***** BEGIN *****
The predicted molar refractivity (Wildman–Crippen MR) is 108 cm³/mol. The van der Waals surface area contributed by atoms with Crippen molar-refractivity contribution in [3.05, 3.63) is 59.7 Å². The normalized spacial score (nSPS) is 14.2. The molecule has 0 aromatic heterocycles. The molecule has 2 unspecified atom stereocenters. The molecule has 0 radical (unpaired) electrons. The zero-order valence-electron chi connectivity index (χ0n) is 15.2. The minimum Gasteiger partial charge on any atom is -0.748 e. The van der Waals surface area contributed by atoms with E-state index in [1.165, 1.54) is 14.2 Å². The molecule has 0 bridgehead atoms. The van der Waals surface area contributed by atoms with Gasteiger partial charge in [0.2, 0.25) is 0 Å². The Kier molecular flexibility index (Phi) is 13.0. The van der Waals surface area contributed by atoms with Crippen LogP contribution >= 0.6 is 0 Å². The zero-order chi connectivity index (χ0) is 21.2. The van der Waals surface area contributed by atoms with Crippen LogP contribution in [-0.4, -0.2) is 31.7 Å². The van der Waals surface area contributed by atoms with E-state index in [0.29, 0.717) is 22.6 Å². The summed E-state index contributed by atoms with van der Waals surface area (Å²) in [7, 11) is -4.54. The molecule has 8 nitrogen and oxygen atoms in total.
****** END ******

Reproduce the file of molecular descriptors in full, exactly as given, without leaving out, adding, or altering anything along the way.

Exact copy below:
The predicted molar refractivity (Wildman–Crippen MR) is 108 cm³/mol. The van der Waals surface area contributed by atoms with Crippen molar-refractivity contribution in [3.05, 3.63) is 59.7 Å². The normalized spacial score (nSPS) is 14.2. The molecule has 0 aromatic heterocycles. The molecule has 2 unspecified atom stereocenters. The molecule has 0 radical (unpaired) electrons. The zero-order valence-electron chi connectivity index (χ0n) is 15.2. The minimum Gasteiger partial charge on any atom is -0.748 e. The van der Waals surface area contributed by atoms with E-state index in [1.165, 1.54) is 14.2 Å². The molecule has 0 bridgehead atoms. The van der Waals surface area contributed by atoms with Gasteiger partial charge in [0.2, 0.25) is 0 Å². The Kier molecular flexibility index (Phi) is 13.0. The van der Waals surface area contributed by atoms with Crippen LogP contribution >= 0.6 is 0 Å². The zero-order chi connectivity index (χ0) is 21.2. The van der Waals surface area contributed by atoms with Crippen LogP contribution in [-0.4, -0.2) is 31.7 Å². The van der Waals surface area contributed by atoms with E-state index in [0.29, 0.717) is 22.6 Å². The summed E-state index contributed by atoms with van der Waals surface area (Å²) in [7, 11) is -4.54. The molecule has 8 nitrogen and oxygen atoms in total.